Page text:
Petfinder.com launched its first Adopt-A-Less-Adoptable-Pet campaign in 2009 after recognizing that approximately 95 percent of shelters and rescue groups have a harder time finding homes for certain pets.
“Every day, families walk into shelters or visit Petfinder.com and, perhaps unconsciously, bypass some adoptable pets simply because of the way they look, their age, or because they have a condition such as blindness or deafness,” said Betsy Banks Saul, the co-founder of Petfinder.com.
Healing Hearts Animal Rescue from Nashville is joining Petfinder.com to celebrate Adopt-A-Less-Adoptable-Pet Week from September 17 – 25. The theme, “Don’t Hate Me Because I’m ____, Adopt Me Because I Need You,” urges people to adopt those pets who suffer from discrimination. Reasons include breed prejudice, ageism and special needs.
Some of the special needs highlighted include senior pets, FIV+ cats, black cats, black dogs, large dogs, pit bulls, and pets with physical disabilities such as blindness, deafness or missing features such as an eye, ear, or limb. Most people want to adopt puppies and kittens but are not prepared for the time and attention it takes to housetrain a puppy or teach a kitten where to scratch appropriately. Senior pets tend to be calmer, require less training and less supervision than babies.
Black cats and black Labrador Retrievers in particular are often overlooked because there are simply too many of them. When a black cat sits in an adoption cage beside grey tabbies, calicos and Siamese mixes, the black cat looks plain in comparison and is rarely adopted.
Large dogs of any breed can be difficult to find homes for because they eat more and their vet bills are correspondingly higher. However, large dogs are often calmer and make better pets for families with children than small dogs, who frequently nip and are too fragile for a child’s handling.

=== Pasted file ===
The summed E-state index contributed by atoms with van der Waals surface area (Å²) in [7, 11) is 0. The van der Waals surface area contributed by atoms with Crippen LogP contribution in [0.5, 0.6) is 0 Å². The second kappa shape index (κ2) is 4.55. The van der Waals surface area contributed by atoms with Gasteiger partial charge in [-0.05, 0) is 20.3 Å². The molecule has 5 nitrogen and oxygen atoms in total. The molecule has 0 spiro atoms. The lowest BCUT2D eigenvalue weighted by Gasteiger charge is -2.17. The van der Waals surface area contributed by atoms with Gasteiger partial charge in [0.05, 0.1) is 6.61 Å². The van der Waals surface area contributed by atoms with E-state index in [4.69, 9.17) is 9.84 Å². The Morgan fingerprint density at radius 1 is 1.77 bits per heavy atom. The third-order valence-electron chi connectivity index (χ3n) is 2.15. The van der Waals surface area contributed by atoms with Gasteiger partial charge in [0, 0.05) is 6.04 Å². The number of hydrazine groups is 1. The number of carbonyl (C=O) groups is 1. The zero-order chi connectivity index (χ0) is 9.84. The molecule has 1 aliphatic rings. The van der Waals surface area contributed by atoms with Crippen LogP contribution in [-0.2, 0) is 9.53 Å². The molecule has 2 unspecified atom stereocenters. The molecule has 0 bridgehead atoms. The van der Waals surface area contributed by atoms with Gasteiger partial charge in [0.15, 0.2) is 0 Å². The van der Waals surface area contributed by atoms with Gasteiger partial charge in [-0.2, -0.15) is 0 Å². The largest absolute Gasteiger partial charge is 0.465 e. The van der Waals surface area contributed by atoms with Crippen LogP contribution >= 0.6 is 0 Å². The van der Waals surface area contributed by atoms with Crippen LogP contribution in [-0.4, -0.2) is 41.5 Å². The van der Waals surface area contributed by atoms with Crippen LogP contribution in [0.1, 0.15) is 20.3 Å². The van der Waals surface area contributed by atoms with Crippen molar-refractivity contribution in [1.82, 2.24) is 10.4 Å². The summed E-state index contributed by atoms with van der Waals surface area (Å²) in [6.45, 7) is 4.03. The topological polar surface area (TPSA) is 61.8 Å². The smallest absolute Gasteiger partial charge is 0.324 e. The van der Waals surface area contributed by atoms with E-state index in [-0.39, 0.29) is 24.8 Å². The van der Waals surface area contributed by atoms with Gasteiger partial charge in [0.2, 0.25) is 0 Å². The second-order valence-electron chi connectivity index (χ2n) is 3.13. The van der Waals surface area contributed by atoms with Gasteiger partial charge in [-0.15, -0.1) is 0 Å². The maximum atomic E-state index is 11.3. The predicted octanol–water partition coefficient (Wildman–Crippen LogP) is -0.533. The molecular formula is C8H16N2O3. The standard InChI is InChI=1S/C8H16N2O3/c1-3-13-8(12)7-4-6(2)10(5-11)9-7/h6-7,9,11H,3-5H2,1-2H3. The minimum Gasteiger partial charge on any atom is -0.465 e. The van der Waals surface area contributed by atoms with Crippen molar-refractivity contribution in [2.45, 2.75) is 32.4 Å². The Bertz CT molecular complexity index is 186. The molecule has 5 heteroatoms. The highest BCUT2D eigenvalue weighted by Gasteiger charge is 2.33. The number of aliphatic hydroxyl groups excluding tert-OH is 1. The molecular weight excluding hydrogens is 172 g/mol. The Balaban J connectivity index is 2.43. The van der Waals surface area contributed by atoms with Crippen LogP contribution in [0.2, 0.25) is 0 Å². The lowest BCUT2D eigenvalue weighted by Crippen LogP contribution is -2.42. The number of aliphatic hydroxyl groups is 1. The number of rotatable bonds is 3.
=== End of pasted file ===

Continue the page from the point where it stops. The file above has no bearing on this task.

Pit bulls are often viewed with the prejudice that they are are “always aggressive”. Sadly, even many people who love this breed and want to adopt are prevented from doing so by breed restrictions in their apartment and condominium complexes. Many pit bulls are euthanized in shelters and animal control facilities before they even have a chance at adoption. However, the pit bulls available on PetFinder.com are fostered with rescue groups that have spent months ensuring that their dogs are healthy, well-trained and ready for a safe forever home.
Animals with physical disabilities usually require most of their medical care in the beginning, to treat any injuries or illnesses. By the time they are ready for adoption, physically disabled pets have adjusted to their disabilities and just need a patient, loving home to care for them.
Olivia is the “Less Adoptable Pet” this year for Healing Hearts Animal Rescue. She is “less adoptable” because of her age, 4-5 years, and her coloring, which is tortoiseshell. While the black and gold “brindle” coloring is considered attractive in a dog, the same is unfortunately not true for cats. A tortoiseshell is a cross between a black cat and a calico, resulting in a cat that is always female and whose coat is a speckled blend of gold and black. Most torties are black with gold speckles but a few are gold with black speckles.
Torties can also be temperamental, but Olivia is not. She has been living as a stray for several years on Maple Street in Madison, TN. Olivia is very petite and slender. She loves to be petted and held. If you are interested in adopting this beautiful, sweet girl, please email firstname.lastname@example.org.
Petfinder.com will also be featuring a gallery of “less adoptable” pets on its Web site during the weeklong event to highlight just how many pets need to be given a chance.